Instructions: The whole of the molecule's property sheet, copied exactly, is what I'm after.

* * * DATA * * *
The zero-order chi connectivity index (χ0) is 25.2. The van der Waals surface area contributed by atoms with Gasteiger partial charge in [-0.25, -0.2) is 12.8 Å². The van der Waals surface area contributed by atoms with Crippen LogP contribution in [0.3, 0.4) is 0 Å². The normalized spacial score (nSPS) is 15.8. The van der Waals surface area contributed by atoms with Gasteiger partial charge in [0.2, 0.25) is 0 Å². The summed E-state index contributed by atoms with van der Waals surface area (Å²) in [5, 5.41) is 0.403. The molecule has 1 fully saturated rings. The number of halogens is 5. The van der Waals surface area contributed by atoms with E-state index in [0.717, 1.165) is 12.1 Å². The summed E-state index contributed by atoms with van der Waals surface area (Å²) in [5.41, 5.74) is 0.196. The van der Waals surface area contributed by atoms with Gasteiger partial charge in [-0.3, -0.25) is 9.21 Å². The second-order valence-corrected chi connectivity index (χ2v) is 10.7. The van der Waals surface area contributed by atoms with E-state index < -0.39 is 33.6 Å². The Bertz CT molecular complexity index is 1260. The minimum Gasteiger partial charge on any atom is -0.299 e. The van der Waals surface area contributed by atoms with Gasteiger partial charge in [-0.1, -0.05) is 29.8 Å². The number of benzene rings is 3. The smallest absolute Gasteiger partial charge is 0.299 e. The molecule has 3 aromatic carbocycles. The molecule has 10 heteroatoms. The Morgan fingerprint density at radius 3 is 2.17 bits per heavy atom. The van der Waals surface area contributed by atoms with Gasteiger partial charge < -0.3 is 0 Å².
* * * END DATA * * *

The zero-order chi connectivity index (χ0) is 25.2. The van der Waals surface area contributed by atoms with Gasteiger partial charge in [-0.25, -0.2) is 12.8 Å². The van der Waals surface area contributed by atoms with Crippen LogP contribution in [0.3, 0.4) is 0 Å². The normalized spacial score (nSPS) is 15.8. The van der Waals surface area contributed by atoms with Gasteiger partial charge in [0.2, 0.25) is 0 Å². The summed E-state index contributed by atoms with van der Waals surface area (Å²) in [5, 5.41) is 0.403. The molecule has 1 fully saturated rings. The number of halogens is 5. The van der Waals surface area contributed by atoms with E-state index in [0.717, 1.165) is 12.1 Å². The summed E-state index contributed by atoms with van der Waals surface area (Å²) in [5.41, 5.74) is 0.196. The van der Waals surface area contributed by atoms with Gasteiger partial charge in [-0.3, -0.25) is 9.21 Å². The second-order valence-corrected chi connectivity index (χ2v) is 10.7. The van der Waals surface area contributed by atoms with E-state index < -0.39 is 33.6 Å². The Bertz CT molecular complexity index is 1260. The minimum Gasteiger partial charge on any atom is -0.299 e. The van der Waals surface area contributed by atoms with Gasteiger partial charge in [-0.1, -0.05) is 29.8 Å². The number of benzene rings is 3. The smallest absolute Gasteiger partial charge is 0.299 e. The molecule has 3 aromatic carbocycles. The molecule has 10 heteroatoms. The Morgan fingerprint density at radius 3 is 2.17 bits per heavy atom. The van der Waals surface area contributed by atoms with Gasteiger partial charge < -0.3 is 0 Å².